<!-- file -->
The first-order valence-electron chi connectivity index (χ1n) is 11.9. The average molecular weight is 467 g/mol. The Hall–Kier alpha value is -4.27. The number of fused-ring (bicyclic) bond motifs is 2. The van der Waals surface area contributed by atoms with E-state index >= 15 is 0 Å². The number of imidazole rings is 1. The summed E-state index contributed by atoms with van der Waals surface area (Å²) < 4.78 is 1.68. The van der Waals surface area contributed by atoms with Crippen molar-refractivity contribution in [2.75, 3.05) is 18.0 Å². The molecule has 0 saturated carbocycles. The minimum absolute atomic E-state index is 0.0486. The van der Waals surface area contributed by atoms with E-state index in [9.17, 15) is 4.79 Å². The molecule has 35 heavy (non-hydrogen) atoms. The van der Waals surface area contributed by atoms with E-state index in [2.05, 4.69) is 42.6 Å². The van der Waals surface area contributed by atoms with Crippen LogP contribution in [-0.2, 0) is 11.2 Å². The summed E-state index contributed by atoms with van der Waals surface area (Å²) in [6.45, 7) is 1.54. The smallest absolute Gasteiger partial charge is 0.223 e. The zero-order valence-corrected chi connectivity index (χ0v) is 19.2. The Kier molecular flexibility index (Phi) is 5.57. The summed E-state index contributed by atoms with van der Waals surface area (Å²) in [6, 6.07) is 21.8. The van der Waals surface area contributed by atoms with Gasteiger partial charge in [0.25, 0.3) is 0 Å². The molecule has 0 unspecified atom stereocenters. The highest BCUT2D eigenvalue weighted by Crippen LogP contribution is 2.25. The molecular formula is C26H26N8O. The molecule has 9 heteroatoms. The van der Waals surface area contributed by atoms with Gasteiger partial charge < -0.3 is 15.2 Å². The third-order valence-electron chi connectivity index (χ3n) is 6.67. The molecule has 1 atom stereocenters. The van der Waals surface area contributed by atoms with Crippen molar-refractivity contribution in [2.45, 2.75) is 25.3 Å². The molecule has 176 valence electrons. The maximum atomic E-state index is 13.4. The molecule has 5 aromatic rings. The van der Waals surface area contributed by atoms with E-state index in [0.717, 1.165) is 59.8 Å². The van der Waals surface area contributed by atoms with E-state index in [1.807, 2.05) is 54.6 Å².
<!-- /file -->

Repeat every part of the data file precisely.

The first-order valence-electron chi connectivity index (χ1n) is 11.9. The average molecular weight is 467 g/mol. The Hall–Kier alpha value is -4.27. The number of fused-ring (bicyclic) bond motifs is 2. The van der Waals surface area contributed by atoms with E-state index >= 15 is 0 Å². The number of imidazole rings is 1. The summed E-state index contributed by atoms with van der Waals surface area (Å²) < 4.78 is 1.68. The van der Waals surface area contributed by atoms with Crippen molar-refractivity contribution in [2.75, 3.05) is 18.0 Å². The molecule has 0 saturated carbocycles. The minimum absolute atomic E-state index is 0.0486. The van der Waals surface area contributed by atoms with E-state index in [9.17, 15) is 4.79 Å². The molecule has 35 heavy (non-hydrogen) atoms. The van der Waals surface area contributed by atoms with E-state index in [2.05, 4.69) is 42.6 Å². The van der Waals surface area contributed by atoms with Crippen LogP contribution in [-0.2, 0) is 11.2 Å². The summed E-state index contributed by atoms with van der Waals surface area (Å²) in [6.45, 7) is 1.54. The smallest absolute Gasteiger partial charge is 0.223 e. The zero-order valence-corrected chi connectivity index (χ0v) is 19.2. The Kier molecular flexibility index (Phi) is 5.57. The summed E-state index contributed by atoms with van der Waals surface area (Å²) in [6, 6.07) is 21.8. The van der Waals surface area contributed by atoms with Gasteiger partial charge in [0.25, 0.3) is 0 Å². The molecule has 0 unspecified atom stereocenters. The highest BCUT2D eigenvalue weighted by Crippen LogP contribution is 2.25. The molecular formula is C26H26N8O. The molecule has 9 heteroatoms. The van der Waals surface area contributed by atoms with Gasteiger partial charge < -0.3 is 15.2 Å². The third-order valence-electron chi connectivity index (χ3n) is 6.67. The molecule has 1 atom stereocenters. The van der Waals surface area contributed by atoms with Crippen molar-refractivity contribution in [2.45, 2.75) is 25.3 Å². The molecule has 176 valence electrons. The maximum atomic E-state index is 13.4. The molecule has 5 aromatic rings. The van der Waals surface area contributed by atoms with E-state index in [0.717, 1.165) is 59.8 Å². The van der Waals surface area contributed by atoms with E-state index in [1.807, 2.05) is 54.6 Å².